Cull ewe values on keen edge

16 February 2001

Cull ewe values on keen edge

STRONG demand from ethnic communities and food processors is combining with a more favourable exchange rate, manifested by a stronger k, to put a keen edge on cull ewe prices.

Farmers with old ewes to sell are also benefiting from a reduction in supplies after record slaughterings in the last quarter of 2000, and from the export-led buoyancy of the prime lamb market.

About 750,000 more ewes were killed in the last quarter of 2000, a rise of 16%. Disposals for the whole year were up from 2.29m to 2.42m head. Despite the rush to sell, light ewes averaged £18.23/head in December, 20% more than the previous year. A similar price rise was recorded for heavier ewes passing through British auctions.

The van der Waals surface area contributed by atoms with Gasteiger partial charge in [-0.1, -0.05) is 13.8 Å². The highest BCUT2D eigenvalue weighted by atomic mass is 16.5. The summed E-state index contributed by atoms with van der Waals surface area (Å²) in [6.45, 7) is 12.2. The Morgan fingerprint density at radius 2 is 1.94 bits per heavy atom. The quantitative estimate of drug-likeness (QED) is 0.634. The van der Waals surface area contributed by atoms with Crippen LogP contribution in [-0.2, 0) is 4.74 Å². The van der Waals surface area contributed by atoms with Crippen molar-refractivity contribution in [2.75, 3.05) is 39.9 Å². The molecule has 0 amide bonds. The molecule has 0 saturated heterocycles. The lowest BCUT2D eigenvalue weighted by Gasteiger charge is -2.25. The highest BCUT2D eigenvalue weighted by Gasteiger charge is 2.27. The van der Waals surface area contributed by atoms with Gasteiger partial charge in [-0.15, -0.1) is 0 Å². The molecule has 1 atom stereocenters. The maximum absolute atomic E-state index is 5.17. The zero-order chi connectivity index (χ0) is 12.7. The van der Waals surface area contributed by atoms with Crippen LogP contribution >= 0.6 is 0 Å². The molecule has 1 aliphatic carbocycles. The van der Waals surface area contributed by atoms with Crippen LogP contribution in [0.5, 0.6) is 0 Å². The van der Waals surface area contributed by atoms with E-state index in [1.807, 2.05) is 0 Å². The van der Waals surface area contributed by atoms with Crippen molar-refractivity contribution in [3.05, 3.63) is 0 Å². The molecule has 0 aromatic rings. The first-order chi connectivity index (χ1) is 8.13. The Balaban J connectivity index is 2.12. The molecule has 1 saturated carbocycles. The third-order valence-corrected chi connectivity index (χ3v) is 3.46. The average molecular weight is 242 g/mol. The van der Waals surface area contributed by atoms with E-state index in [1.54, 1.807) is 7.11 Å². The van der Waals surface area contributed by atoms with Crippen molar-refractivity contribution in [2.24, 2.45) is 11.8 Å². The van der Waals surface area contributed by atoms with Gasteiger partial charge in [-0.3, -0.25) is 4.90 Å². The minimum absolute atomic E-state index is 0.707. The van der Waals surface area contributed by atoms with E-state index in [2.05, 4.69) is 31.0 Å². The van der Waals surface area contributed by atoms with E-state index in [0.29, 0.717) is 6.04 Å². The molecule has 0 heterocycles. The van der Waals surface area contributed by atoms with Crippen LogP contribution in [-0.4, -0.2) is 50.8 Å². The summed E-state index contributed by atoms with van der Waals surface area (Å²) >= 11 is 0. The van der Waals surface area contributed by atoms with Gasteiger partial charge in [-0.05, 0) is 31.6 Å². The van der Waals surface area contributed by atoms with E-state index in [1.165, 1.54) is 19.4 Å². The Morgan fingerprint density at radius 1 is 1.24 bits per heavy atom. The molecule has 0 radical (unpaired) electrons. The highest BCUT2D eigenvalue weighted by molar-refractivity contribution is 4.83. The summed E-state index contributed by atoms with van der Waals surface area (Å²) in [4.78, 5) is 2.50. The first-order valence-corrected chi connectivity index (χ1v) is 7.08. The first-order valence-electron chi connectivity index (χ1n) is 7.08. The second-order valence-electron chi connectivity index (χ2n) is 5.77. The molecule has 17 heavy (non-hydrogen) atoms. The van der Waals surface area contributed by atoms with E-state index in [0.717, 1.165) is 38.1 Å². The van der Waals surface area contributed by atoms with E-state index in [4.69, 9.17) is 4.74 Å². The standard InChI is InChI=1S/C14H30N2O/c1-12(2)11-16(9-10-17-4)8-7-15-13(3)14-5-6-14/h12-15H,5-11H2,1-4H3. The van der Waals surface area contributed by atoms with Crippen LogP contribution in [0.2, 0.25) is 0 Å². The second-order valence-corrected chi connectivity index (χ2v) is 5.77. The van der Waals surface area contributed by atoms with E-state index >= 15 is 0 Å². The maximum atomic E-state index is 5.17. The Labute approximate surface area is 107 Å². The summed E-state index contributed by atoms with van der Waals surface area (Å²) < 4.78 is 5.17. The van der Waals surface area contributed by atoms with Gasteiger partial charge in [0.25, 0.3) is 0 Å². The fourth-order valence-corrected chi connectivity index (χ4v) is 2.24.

Last weeks close saw light ewes in auction marts average £26.76, according to the Meat and Livestock Commission, with heavyweights levelling at £35.87 a piece. Both compare well to the same week the year before, with prices about £4 higher.

Market watchers say the large number of year-end entries was stimulated by several factors, including the dispersal of many unprofitable lowland breeding flocks. Better prices for animals that breeders could not give away two years ago, also removed the temptation to hang on to older ewes and put them to the tup.

December census results are expected to show a significant decline in the UKs breeding ewe flock. This, coupled with poor weather at tupping time, means the 2001 lamb crop might be only slightly bigger than last seasons disappointing one.

Tighter supplies and continued concern about BSE, especially in France, should put more money in UK lamb producers pockets in the coming months. &#42

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